Nov. 27, 2011
Lonely Are the Brave (1962)
Grade: 60/100

Director: David Miller
Stars: Kirk Douglas, Walter Matthau, George Kennedy

What it's about. Trouble-making cowboy Kirk Douglas and his horse Whiskey pay a visit to old friend Gena Rowlands, whose husband Michael Kane is in jail for sheltering illegal immigrants. Douglas schemes to get into jail, then break out with Kane.

To accomplish this, Douglas gets into a bar fight with one-armed man Bill Raisch. When the arresting officers refuse to jail him, he slugs them as well. Because it is a movie, he does end up in a cell with Kane. Douglas also manages to quickly make an enemy of sadistic jail guard George Kennedy.

Douglas does escape from jail, but Kane refuses to follow. Douglas reunites with Whiskey, and they try to cross a tall ridge that leads into a large forest. They are tailed by the law, led by long-suffering sheriff Walter Matthau and his barely competent deputy William Schallert. Kennedy is also there, and has an inevitable confrontation with Douglas.

Future television stars Bill Bixby and Carroll O'Connor show up, respectively as a military helicopter pilot and a commercial truck driver.

How others will see it. Lonely Are the Brave made little stir following release. It was ignored by the Oscars, but Douglas did snag a Best Actor nomination from BAFTA. The movie remains relatively obscure, but does show up on television from time to time, and most who have seen it enjoy it. At, the user ratings are high and consistent.

Despite familiar faces among the supporting cast, the draw here is the star, Kirk Douglas. Douglas is likeable and easy-going but gets himself into increasing trouble due to a strange desire to challenge the law.

How I felt about it. Douglas' character reminds me somewhat of Clint Eastwood in the Sergio Leone "Dollars" trilogy. He is a loner and resourceful but unlike Eastwood, he is misguided.

He is an anti-hero. We are supposed to root for him in his encounters with brawlers and sheriffs, but he could have avoided all his difficulties easily by abandoning his dubious idea of rescuing Kane from jail.

There are a few things about the movie that don't quite work. Douglas would have a much easier time climbing the ridge if he ditched his horse. Kennedy wouldn't last long as a deputy if he beats all his prisoners on their first day. Kennedy, a big man, is knocked unconscious for what, fifteen minutes, by a single punch from Douglas.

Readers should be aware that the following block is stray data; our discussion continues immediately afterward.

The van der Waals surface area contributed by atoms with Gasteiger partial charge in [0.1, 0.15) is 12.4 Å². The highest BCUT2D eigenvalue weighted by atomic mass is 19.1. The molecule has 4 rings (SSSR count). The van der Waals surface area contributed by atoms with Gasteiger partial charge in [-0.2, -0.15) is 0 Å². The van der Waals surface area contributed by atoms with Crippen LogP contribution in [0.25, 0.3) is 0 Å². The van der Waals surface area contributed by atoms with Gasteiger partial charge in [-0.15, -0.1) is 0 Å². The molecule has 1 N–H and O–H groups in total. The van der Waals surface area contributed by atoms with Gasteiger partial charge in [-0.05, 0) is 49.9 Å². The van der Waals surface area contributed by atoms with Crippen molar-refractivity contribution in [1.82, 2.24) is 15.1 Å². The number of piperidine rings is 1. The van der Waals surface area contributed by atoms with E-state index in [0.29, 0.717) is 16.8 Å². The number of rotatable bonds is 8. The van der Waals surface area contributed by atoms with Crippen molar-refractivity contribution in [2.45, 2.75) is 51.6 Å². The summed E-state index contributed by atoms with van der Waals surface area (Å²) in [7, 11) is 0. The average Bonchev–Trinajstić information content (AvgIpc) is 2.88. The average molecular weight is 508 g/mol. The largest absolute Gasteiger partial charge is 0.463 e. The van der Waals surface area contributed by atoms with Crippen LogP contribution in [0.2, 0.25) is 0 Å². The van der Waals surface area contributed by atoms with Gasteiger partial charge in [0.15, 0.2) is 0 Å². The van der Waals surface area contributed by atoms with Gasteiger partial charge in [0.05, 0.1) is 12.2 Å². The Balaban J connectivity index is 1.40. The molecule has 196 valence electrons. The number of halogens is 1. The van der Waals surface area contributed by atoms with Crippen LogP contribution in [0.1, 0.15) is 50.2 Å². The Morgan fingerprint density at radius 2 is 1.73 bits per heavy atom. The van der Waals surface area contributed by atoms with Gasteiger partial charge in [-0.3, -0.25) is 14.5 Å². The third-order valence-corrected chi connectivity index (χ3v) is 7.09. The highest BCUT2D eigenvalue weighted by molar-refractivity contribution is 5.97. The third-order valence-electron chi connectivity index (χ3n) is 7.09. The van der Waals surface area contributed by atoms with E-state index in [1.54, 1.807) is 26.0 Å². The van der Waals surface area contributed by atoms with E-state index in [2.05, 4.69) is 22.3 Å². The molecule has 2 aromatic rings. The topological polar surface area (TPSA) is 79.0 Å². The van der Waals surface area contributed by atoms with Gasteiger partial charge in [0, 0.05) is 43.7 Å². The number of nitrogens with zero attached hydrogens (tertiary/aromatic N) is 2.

I understand that Matthau and Schallert are comic characters. Schallert is something of a stereotype, and so clueless that he doesn't know Matthau dislikes him. Matthau is the woebegone man whose capabilities are limited by inadequate personnel and resources.

Matthau, Schallert, and O'Connor are loose ends in the movie until their lives intertwine with Douglas. We wonder what they are doing there when they first appear. We suspect at some point that O'Connor's truck will either hit or shelter Douglas and his horse. Even a glancing blow from a huge rig like O'Connor's would kill both of them.

Per, Douglas believed that Dalton Trumbo's script was perfect, and didn't change a word. This despite the fact that Trumbo gives the best line to Rowlands, who, given Douglas' behavior, understandably exclaims "If it didn't take men to make babies I wouldn't have anything to do with any of you!"

While researching Lonely Are the Brave, I learned that Michael Kane, the actor playing Rowlands' husband, is the forgotten man. He had career success for two decades, but has no biography at either imdb or wikipedia. All that anyone seems to know about him is that he is Canadian.